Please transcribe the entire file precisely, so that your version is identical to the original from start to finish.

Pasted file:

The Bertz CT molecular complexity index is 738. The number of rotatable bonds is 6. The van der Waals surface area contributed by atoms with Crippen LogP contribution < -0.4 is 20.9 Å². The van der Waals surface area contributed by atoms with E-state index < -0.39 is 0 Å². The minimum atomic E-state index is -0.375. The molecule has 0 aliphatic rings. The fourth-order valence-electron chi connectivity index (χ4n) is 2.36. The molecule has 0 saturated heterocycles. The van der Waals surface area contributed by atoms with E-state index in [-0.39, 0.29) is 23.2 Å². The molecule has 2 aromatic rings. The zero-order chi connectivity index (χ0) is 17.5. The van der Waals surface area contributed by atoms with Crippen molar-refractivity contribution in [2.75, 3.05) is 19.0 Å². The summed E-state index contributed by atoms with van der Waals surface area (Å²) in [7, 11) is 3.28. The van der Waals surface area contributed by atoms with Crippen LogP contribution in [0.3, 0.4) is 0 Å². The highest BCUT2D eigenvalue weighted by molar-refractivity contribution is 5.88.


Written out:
The Bertz CT molecular complexity index is 738. The number of rotatable bonds is 6. The van der Waals surface area contributed by atoms with Crippen LogP contribution < -0.4 is 20.9 Å². The van der Waals surface area contributed by atoms with E-state index < -0.39 is 0 Å². The minimum atomic E-state index is -0.375. The molecule has 0 aliphatic rings. The fourth-order valence-electron chi connectivity index (χ4n) is 2.36. The molecule has 0 saturated heterocycles. The van der Waals surface area contributed by atoms with E-state index in [-0.39, 0.29) is 23.2 Å². The molecule has 2 aromatic rings. The zero-order chi connectivity index (χ0) is 17.5. The van der Waals surface area contributed by atoms with Crippen molar-refractivity contribution in [2.75, 3.05) is 19.0 Å². The summed E-state index contributed by atoms with van der Waals surface area (Å²) in [7, 11) is 3.28. The van der Waals surface area contributed by atoms with Crippen LogP contribution in [0.3, 0.4) is 0 Å². The highest BCUT2D eigenvalue weighted by molar-refractivity contribution is 5.88.